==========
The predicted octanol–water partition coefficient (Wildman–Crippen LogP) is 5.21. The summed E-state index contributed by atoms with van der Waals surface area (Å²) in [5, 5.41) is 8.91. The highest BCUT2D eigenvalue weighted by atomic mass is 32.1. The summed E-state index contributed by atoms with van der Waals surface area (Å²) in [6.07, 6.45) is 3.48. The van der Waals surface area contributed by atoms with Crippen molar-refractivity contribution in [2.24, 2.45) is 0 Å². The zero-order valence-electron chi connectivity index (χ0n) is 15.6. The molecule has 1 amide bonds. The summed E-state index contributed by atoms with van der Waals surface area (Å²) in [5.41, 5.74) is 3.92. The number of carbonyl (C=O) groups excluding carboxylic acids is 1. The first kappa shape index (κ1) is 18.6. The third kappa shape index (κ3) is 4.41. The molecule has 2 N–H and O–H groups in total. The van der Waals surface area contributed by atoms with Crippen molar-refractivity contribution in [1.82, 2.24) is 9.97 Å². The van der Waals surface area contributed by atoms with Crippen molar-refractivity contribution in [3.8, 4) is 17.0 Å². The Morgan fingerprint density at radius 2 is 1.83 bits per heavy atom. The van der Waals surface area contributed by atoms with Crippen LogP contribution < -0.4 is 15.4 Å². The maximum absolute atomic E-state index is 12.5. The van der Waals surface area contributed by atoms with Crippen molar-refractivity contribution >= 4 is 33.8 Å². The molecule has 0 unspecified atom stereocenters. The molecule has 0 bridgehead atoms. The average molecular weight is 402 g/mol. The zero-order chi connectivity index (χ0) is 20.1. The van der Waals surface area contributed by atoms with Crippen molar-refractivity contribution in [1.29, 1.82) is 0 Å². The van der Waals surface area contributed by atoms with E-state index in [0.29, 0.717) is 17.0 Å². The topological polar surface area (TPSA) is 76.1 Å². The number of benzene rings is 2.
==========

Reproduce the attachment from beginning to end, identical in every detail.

The predicted octanol–water partition coefficient (Wildman–Crippen LogP) is 5.21. The summed E-state index contributed by atoms with van der Waals surface area (Å²) in [5, 5.41) is 8.91. The highest BCUT2D eigenvalue weighted by atomic mass is 32.1. The summed E-state index contributed by atoms with van der Waals surface area (Å²) in [6.07, 6.45) is 3.48. The van der Waals surface area contributed by atoms with Crippen molar-refractivity contribution in [2.24, 2.45) is 0 Å². The zero-order valence-electron chi connectivity index (χ0n) is 15.6. The molecule has 1 amide bonds. The summed E-state index contributed by atoms with van der Waals surface area (Å²) in [5.41, 5.74) is 3.92. The number of carbonyl (C=O) groups excluding carboxylic acids is 1. The first kappa shape index (κ1) is 18.6. The third kappa shape index (κ3) is 4.41. The molecule has 2 N–H and O–H groups in total. The van der Waals surface area contributed by atoms with Crippen molar-refractivity contribution in [1.82, 2.24) is 9.97 Å². The van der Waals surface area contributed by atoms with Crippen molar-refractivity contribution in [3.8, 4) is 17.0 Å². The Morgan fingerprint density at radius 2 is 1.83 bits per heavy atom. The van der Waals surface area contributed by atoms with Crippen LogP contribution < -0.4 is 15.4 Å². The maximum absolute atomic E-state index is 12.5. The van der Waals surface area contributed by atoms with Crippen molar-refractivity contribution >= 4 is 33.8 Å². The molecule has 0 unspecified atom stereocenters. The molecule has 0 bridgehead atoms. The average molecular weight is 402 g/mol. The zero-order chi connectivity index (χ0) is 20.1. The van der Waals surface area contributed by atoms with Crippen molar-refractivity contribution in [1.29, 1.82) is 0 Å². The van der Waals surface area contributed by atoms with E-state index in [0.29, 0.717) is 17.0 Å². The topological polar surface area (TPSA) is 76.1 Å². The number of benzene rings is 2.